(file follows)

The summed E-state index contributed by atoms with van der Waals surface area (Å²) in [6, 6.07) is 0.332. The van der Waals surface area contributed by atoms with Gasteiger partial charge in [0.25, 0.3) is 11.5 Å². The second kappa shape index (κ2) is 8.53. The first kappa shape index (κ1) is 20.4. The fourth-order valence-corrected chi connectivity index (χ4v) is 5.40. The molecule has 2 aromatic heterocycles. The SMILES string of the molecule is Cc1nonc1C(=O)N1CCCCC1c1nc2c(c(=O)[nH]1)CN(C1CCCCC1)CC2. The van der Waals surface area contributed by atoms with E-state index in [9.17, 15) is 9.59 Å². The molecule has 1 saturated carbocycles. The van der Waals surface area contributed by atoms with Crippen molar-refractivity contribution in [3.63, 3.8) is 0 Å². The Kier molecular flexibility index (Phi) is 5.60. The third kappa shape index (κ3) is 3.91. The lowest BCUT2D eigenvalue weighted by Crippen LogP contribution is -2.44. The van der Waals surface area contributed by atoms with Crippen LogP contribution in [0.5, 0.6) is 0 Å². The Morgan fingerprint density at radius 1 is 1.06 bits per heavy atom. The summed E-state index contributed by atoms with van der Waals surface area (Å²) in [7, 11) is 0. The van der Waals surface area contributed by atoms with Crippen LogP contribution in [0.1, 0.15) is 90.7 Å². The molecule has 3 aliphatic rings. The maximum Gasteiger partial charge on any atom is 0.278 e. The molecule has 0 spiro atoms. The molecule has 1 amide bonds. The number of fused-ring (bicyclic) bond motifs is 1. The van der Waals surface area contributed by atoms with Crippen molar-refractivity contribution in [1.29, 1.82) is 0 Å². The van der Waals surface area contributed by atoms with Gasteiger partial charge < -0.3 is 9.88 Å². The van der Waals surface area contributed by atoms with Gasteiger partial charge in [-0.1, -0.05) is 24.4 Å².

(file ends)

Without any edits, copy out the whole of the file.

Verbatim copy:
The summed E-state index contributed by atoms with van der Waals surface area (Å²) in [6, 6.07) is 0.332. The van der Waals surface area contributed by atoms with Gasteiger partial charge in [0.25, 0.3) is 11.5 Å². The second kappa shape index (κ2) is 8.53. The first kappa shape index (κ1) is 20.4. The fourth-order valence-corrected chi connectivity index (χ4v) is 5.40. The molecule has 2 aromatic heterocycles. The SMILES string of the molecule is Cc1nonc1C(=O)N1CCCCC1c1nc2c(c(=O)[nH]1)CN(C1CCCCC1)CC2. The van der Waals surface area contributed by atoms with E-state index in [9.17, 15) is 9.59 Å². The molecule has 1 saturated carbocycles. The van der Waals surface area contributed by atoms with Crippen molar-refractivity contribution in [3.63, 3.8) is 0 Å². The Kier molecular flexibility index (Phi) is 5.60. The third kappa shape index (κ3) is 3.91. The lowest BCUT2D eigenvalue weighted by Crippen LogP contribution is -2.44. The van der Waals surface area contributed by atoms with Crippen LogP contribution in [0.5, 0.6) is 0 Å². The Morgan fingerprint density at radius 1 is 1.06 bits per heavy atom. The summed E-state index contributed by atoms with van der Waals surface area (Å²) in [7, 11) is 0. The van der Waals surface area contributed by atoms with Crippen LogP contribution in [0.1, 0.15) is 90.7 Å². The molecule has 3 aliphatic rings. The maximum Gasteiger partial charge on any atom is 0.278 e. The molecule has 0 spiro atoms. The molecule has 1 amide bonds. The number of fused-ring (bicyclic) bond motifs is 1. The van der Waals surface area contributed by atoms with Crippen molar-refractivity contribution in [1.29, 1.82) is 0 Å². The van der Waals surface area contributed by atoms with Gasteiger partial charge < -0.3 is 9.88 Å². The van der Waals surface area contributed by atoms with Gasteiger partial charge in [-0.1, -0.05) is 24.4 Å².